One Working Mom’s Perspective During COVID-19
Here we are, in the midst of a worldwide pandemic, and I — like many of you — have a lot of “macro anxiety” about our community, our nation, our world as we know it. I’m freaking out a little on the inside (and sometimes the outside), but I’m also hyper-aware that I have to stay sane for my colleagues and teammates at work, and — most importantly — for my family at home, including my two young children.
My husband and I are now both working from home, full-time, and we are so grateful that we have the types of jobs where we CAN remain employed and work remotely. Many, I know, do not have this option. And there are two of us — those without spouses to help are in a far more difficult situation. While we are trying to keep our jobs as uninterrupted as possible, we are also expected to put on our homeschool teacher hats and keep our 1st and 3rd graders busy with enriching activities — overseeing schoolwork or setting them up on apps or websites to work through various parts of their curriculum. Like many of you, we are a little lost.
Don’t worry — this is NOT yet another well-meaning aggregation of activities and websites to keep your little ones busy, but rather a real perspective from someone who is also trying to adjust to this new way of getting through our days.
Here are a few of the things I’m trying with my family — who knows what will work and what won’t, but we can all figure it out together:
- Minimize unnecessary meetings. It’s tough, but I’ve asked my team to hold off on scheduling phone calls where decisions can be made on Slack/email/elsewhere. It’s just HARD to have quiet in a house full of kids and a barking dog and the UPS delivery person — unless it’s ESSENTIAL to have a phone call, push to Slack/email. I’ve tried to be fully transparent with my team, so they can understand my work-from-home-reality, and so I can understand theirs. Dogs will bark. Kids will interrupt. Roommates will be roommates.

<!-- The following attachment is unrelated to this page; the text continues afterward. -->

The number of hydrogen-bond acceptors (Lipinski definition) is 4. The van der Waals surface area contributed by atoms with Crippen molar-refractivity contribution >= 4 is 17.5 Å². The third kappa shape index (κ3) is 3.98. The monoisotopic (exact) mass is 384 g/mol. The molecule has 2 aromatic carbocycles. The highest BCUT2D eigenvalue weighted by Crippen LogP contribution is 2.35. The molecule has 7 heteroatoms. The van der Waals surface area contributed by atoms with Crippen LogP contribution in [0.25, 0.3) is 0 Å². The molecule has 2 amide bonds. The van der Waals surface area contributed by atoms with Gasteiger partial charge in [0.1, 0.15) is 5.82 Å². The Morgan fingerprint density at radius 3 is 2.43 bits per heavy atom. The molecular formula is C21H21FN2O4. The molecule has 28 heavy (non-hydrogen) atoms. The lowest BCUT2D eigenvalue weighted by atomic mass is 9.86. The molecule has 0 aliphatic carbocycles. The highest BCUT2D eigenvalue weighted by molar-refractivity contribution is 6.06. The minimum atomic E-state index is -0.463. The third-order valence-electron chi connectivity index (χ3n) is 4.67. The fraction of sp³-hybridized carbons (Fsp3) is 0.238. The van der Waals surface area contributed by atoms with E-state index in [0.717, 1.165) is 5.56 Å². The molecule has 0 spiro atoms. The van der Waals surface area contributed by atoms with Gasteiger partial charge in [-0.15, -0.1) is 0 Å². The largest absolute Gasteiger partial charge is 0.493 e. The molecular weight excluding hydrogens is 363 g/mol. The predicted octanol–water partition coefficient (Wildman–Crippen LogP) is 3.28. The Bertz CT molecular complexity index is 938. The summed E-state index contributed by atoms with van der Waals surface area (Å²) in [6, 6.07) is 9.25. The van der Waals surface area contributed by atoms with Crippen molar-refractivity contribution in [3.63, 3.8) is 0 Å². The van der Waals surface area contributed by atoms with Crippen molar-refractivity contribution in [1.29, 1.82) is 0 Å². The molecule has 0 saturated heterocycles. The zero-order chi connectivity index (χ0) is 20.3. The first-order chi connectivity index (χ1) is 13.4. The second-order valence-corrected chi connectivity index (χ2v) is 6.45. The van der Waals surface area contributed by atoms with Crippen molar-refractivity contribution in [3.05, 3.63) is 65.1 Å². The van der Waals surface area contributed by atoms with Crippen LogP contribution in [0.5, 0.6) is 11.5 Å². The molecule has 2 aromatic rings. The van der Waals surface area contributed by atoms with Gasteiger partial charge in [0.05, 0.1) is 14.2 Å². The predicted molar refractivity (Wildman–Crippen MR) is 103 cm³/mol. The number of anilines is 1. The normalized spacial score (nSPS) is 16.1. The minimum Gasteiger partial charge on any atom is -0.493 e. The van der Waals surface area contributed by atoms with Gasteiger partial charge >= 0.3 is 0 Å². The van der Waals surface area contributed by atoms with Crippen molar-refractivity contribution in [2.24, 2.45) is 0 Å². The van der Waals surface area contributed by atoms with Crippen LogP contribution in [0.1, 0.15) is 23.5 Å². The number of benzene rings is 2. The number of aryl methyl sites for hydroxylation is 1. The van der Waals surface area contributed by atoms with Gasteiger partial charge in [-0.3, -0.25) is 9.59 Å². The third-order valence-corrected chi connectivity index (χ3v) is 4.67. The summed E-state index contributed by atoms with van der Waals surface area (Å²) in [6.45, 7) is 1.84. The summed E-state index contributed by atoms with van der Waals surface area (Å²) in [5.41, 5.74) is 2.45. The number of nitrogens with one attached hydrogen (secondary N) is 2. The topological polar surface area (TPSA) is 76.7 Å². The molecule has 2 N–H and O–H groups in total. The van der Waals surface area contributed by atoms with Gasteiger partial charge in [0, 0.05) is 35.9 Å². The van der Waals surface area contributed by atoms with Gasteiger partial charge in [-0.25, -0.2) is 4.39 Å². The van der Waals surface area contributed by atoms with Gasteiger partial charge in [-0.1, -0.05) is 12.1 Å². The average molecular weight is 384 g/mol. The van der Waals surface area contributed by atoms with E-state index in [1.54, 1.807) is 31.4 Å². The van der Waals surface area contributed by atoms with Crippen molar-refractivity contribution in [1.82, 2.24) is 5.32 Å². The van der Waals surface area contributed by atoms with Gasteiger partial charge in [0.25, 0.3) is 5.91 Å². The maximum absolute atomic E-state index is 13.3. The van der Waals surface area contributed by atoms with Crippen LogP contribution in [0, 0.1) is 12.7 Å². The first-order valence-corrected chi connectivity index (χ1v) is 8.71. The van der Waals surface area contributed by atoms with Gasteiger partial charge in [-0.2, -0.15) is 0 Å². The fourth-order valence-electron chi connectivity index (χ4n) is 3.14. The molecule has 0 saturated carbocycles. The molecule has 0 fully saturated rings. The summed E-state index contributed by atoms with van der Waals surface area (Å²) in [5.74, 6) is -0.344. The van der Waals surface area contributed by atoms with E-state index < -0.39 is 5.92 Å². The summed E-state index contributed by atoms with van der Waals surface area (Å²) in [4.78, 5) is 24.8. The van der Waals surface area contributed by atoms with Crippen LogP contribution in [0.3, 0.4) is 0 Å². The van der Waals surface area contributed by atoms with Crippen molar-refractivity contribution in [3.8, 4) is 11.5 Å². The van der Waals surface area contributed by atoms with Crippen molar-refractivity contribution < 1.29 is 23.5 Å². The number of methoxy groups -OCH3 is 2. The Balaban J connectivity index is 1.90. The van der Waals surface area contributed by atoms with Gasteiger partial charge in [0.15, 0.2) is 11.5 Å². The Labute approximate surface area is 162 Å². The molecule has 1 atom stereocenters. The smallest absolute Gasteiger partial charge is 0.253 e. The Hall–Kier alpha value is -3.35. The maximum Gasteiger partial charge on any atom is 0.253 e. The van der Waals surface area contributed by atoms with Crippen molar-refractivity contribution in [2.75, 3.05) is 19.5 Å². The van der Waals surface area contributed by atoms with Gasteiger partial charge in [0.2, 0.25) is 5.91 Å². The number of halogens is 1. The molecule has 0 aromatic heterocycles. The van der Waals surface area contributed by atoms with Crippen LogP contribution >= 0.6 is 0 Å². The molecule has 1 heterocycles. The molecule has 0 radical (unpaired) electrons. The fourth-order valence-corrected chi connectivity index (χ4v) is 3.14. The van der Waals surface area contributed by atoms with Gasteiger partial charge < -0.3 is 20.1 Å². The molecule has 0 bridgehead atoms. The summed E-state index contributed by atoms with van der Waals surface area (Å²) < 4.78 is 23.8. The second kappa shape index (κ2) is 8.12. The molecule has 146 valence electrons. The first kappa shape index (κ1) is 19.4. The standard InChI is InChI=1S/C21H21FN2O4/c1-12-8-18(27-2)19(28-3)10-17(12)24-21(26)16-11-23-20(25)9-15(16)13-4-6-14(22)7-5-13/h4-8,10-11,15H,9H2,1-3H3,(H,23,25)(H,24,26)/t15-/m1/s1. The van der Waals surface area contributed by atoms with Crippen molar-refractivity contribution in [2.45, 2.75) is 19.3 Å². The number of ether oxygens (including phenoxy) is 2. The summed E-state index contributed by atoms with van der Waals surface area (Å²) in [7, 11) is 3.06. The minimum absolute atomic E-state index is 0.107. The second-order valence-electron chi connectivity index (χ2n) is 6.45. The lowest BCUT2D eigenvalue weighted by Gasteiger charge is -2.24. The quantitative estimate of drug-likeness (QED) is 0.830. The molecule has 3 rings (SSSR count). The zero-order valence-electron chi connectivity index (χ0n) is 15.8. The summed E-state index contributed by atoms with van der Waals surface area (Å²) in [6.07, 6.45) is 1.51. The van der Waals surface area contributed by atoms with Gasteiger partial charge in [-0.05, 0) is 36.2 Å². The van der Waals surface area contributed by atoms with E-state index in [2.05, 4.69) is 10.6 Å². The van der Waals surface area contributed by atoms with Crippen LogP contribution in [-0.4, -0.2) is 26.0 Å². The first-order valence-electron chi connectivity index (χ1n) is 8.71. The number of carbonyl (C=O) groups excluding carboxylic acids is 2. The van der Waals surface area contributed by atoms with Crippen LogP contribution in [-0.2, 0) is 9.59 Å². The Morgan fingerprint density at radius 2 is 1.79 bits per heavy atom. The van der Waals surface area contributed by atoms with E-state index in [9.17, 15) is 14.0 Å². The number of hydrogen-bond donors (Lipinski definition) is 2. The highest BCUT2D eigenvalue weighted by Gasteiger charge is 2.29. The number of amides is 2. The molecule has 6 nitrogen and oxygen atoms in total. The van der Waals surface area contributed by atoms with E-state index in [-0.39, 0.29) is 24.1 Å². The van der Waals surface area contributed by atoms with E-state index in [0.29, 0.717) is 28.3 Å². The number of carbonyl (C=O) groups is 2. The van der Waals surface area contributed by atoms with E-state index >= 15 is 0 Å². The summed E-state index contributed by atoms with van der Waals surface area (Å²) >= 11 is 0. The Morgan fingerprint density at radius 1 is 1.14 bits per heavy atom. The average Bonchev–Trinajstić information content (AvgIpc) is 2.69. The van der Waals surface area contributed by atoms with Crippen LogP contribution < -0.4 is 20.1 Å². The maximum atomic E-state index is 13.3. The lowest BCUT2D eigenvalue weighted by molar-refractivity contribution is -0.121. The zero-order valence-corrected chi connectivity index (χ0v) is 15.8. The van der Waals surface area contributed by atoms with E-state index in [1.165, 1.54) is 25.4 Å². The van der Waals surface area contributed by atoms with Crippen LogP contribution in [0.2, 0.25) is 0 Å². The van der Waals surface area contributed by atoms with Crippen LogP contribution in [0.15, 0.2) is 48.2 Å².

- Start time blocking. My husband and I plan to review our upcoming schedules each evening, and figure out when one of us can be on “kid duty,” while the other takes calls/handles work that requires focus/gets to be alone in an office with the door closed. The minimization of meetings will help this, but we’ve also quickly learned that we can’t expect the kids to be patient and quiet when we’re on the phone. So, one person has to pay attention to the kids while the other tends to their work. It’s just reality.
- Get outdoors. We’re making sure the kids go outside once every 2 hours. They can’t take walks or walk the dog on their own, so we have to join. We are trying to institute a no phone policy on these outings — just take the time, breathe the fresh air, let the emails pile up. It’s good for the kids; it’s good for us.
- Give the kids a break. Speaking only for our kids here, but this is hard on them. They love school and they love their teachers and friends. This is a huge adjustment — one none of us wanted. They are going to be whiney, they are going to fight, they are going to frustrate each other and us. So, we’re telling ourselves (repeatedly, honestly) that it’s okay if they are upset or not perfectly behaved. This isn’t easy. This WILL pass, but we have to get through it day by day.
- Do what you can! I am trying to force myself to accept that my days will be interrupted, truncated, unscheduled. This is reality. All you can do is what you can — as much as you can — during the day. Try to make yourself sign off at a normal time — be present in the evening/during nighttime routines. Speaking for myself, I will need to work after kids’ bedtimes and before wake-ups, but it will give me some peace of mind knowing that I’ve dedicated a few hours to uninterrupted family time so we can talk about all that we managed to do that day.
We are all figuring this out together, and some people in this community may have more experience than I do. But in the meantime, stay safe and remember that our Creative Circle family will keep working on your behalf. Even if our workspace is loud and sometimes messy.
About the author.
Katherine Forbes is the VP of Marketing at Creative Circle. She is also now a part-time homeschool teacher to her 8 year old daughter and 6 year old son.